McKee said, “TEEX has been actively involved in efforts to develop and adapt robots for search and rescue applications. Though working with the National Institute for Standards and Technology project to develop standard test methods for emergency response robots to collaborating with scientific researchers and commercial developers at our unique Disaster City® facility, we’re hoping to someday use small UAVs and other unmanned systems to help save lives.”
The grant will help enable emergency responders to take advantage of small “personal” UAVs being developed for the U.S. Department of Defense. Urban search and rescue operations can be more challenging than military peacekeeping operations as they can require assessment and analysis of damaged structures, hazardous areas, and other unique situations.
The idea for creating shared displays is a result of over a decade of research on rescue robotics by Murphy, who was recently named one of the most influential women in technology by Fast Company magazine. She has led UAV deployments at numerous disasters starting with Hurricane Katrina. Her work with Dr. Jenny Burke (a former graduate student currently with Boeing), based on CRASAR experiences with ground robots at the World Trade Center, showed that search and rescue specialists were nine times more effective if two responders—not one—worked together using a shared visual display.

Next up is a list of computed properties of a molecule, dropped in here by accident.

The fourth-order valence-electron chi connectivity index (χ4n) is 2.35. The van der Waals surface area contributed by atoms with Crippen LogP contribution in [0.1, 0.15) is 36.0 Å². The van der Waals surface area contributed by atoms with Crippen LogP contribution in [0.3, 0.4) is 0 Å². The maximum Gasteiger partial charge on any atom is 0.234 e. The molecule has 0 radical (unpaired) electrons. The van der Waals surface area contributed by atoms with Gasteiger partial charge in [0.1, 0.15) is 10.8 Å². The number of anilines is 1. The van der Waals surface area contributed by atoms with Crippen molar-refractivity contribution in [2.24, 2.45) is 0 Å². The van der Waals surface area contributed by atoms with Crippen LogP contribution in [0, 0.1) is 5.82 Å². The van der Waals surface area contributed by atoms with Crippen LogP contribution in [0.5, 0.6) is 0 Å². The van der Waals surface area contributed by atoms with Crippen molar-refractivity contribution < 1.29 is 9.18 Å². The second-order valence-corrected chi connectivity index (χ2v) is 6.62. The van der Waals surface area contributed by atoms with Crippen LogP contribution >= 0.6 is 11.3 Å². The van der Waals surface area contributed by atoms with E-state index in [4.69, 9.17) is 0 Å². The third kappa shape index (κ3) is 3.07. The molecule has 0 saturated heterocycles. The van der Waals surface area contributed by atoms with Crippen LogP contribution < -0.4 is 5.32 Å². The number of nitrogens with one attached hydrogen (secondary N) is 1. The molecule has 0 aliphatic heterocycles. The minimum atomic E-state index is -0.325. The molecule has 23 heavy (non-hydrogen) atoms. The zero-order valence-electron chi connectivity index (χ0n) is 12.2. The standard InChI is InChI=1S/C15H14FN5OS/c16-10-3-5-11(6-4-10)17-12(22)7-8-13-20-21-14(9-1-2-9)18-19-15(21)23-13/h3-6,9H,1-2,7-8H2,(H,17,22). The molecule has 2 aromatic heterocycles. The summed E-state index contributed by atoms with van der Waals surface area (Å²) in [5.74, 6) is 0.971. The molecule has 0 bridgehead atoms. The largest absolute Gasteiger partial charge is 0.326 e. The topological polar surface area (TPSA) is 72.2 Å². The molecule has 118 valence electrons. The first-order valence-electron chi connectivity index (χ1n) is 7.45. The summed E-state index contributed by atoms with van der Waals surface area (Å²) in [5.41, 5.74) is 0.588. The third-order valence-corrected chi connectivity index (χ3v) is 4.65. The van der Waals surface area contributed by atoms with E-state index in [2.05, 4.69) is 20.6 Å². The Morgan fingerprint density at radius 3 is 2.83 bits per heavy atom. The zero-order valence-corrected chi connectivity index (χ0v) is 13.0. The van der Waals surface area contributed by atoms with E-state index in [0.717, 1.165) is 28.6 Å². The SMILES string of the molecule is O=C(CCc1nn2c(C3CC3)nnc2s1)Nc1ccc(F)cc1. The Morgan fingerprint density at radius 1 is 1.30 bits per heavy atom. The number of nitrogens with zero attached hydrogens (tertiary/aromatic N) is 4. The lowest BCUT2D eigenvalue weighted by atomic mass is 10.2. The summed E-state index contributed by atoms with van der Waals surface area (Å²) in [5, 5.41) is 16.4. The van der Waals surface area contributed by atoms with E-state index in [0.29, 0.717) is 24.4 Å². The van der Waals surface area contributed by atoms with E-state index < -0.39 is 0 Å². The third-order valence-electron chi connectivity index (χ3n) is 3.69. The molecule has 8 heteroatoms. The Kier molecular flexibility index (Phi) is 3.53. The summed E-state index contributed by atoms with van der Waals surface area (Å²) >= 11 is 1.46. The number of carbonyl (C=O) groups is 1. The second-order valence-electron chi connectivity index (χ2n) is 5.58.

The team expects to have an open source tablet interface for AirRobot and Dragan UAVs within 24 months that leads to a significant, measurable improvement in team performance as well as high user acceptance.
Contact for TEEX: Brian Blake Brian.email@example.com (O) 979-458-6837 (C) 979-324-8995
Contact for TEES: Pam Green firstname.lastname@example.org (O) 979-845-5510 (C) 979-574-4138